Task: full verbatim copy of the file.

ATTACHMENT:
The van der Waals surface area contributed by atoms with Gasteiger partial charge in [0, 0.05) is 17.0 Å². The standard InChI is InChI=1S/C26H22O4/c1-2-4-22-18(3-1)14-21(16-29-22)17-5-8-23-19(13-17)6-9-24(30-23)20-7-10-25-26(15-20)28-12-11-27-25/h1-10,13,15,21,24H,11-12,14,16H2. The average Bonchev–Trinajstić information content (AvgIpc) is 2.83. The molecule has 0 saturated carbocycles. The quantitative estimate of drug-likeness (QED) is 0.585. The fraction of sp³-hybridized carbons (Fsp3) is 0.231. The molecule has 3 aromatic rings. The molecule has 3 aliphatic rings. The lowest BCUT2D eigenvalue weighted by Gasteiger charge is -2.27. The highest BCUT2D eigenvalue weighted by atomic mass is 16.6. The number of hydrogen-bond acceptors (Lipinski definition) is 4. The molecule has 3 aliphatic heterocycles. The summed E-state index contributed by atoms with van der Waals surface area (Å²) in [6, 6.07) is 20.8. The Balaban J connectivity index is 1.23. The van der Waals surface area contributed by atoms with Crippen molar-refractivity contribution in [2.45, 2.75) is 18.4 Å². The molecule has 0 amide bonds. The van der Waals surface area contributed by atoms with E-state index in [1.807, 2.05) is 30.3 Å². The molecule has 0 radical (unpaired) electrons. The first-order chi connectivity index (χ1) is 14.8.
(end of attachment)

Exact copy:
The van der Waals surface area contributed by atoms with Gasteiger partial charge in [0, 0.05) is 17.0 Å². The standard InChI is InChI=1S/C26H22O4/c1-2-4-22-18(3-1)14-21(16-29-22)17-5-8-23-19(13-17)6-9-24(30-23)20-7-10-25-26(15-20)28-12-11-27-25/h1-10,13,15,21,24H,11-12,14,16H2. The average Bonchev–Trinajstić information content (AvgIpc) is 2.83. The molecule has 0 saturated carbocycles. The quantitative estimate of drug-likeness (QED) is 0.585. The fraction of sp³-hybridized carbons (Fsp3) is 0.231. The molecule has 3 aromatic rings. The molecule has 3 aliphatic rings. The lowest BCUT2D eigenvalue weighted by Gasteiger charge is -2.27. The highest BCUT2D eigenvalue weighted by atomic mass is 16.6. The number of hydrogen-bond acceptors (Lipinski definition) is 4. The molecule has 3 aliphatic heterocycles. The summed E-state index contributed by atoms with van der Waals surface area (Å²) in [6, 6.07) is 20.8. The Balaban J connectivity index is 1.23. The van der Waals surface area contributed by atoms with Crippen molar-refractivity contribution in [2.45, 2.75) is 18.4 Å². The molecule has 0 amide bonds. The van der Waals surface area contributed by atoms with E-state index in [1.807, 2.05) is 30.3 Å². The molecule has 0 radical (unpaired) electrons. The first-order chi connectivity index (χ1) is 14.8.